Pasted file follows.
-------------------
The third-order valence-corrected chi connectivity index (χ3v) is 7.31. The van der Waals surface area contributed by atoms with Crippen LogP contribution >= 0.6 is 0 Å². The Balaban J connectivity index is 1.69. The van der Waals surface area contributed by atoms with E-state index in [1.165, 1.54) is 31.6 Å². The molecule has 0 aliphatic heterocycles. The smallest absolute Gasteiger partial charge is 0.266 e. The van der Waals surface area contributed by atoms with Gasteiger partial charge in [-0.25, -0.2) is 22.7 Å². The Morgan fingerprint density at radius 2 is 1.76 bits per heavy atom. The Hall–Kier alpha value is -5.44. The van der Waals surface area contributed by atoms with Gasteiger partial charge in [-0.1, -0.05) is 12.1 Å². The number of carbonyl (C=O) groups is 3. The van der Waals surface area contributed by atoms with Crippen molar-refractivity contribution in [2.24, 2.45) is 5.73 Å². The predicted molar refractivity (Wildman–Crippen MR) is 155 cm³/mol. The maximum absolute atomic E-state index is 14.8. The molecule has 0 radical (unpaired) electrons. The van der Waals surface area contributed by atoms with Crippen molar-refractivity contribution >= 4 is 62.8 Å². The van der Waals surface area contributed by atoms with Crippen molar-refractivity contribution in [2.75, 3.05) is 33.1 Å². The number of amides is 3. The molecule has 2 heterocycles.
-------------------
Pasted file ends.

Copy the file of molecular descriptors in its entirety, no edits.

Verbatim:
The third-order valence-corrected chi connectivity index (χ3v) is 7.31. The van der Waals surface area contributed by atoms with Crippen LogP contribution >= 0.6 is 0 Å². The Balaban J connectivity index is 1.69. The van der Waals surface area contributed by atoms with E-state index in [1.165, 1.54) is 31.6 Å². The molecule has 0 aliphatic heterocycles. The smallest absolute Gasteiger partial charge is 0.266 e. The van der Waals surface area contributed by atoms with Gasteiger partial charge in [-0.25, -0.2) is 22.7 Å². The Morgan fingerprint density at radius 2 is 1.76 bits per heavy atom. The Hall–Kier alpha value is -5.44. The van der Waals surface area contributed by atoms with Gasteiger partial charge in [-0.1, -0.05) is 12.1 Å². The number of carbonyl (C=O) groups is 3. The van der Waals surface area contributed by atoms with Crippen molar-refractivity contribution in [2.24, 2.45) is 5.73 Å². The predicted molar refractivity (Wildman–Crippen MR) is 155 cm³/mol. The maximum absolute atomic E-state index is 14.8. The molecule has 0 radical (unpaired) electrons. The van der Waals surface area contributed by atoms with Crippen molar-refractivity contribution >= 4 is 62.8 Å². The van der Waals surface area contributed by atoms with Crippen molar-refractivity contribution in [2.75, 3.05) is 33.1 Å². The number of amides is 3. The molecule has 2 heterocycles.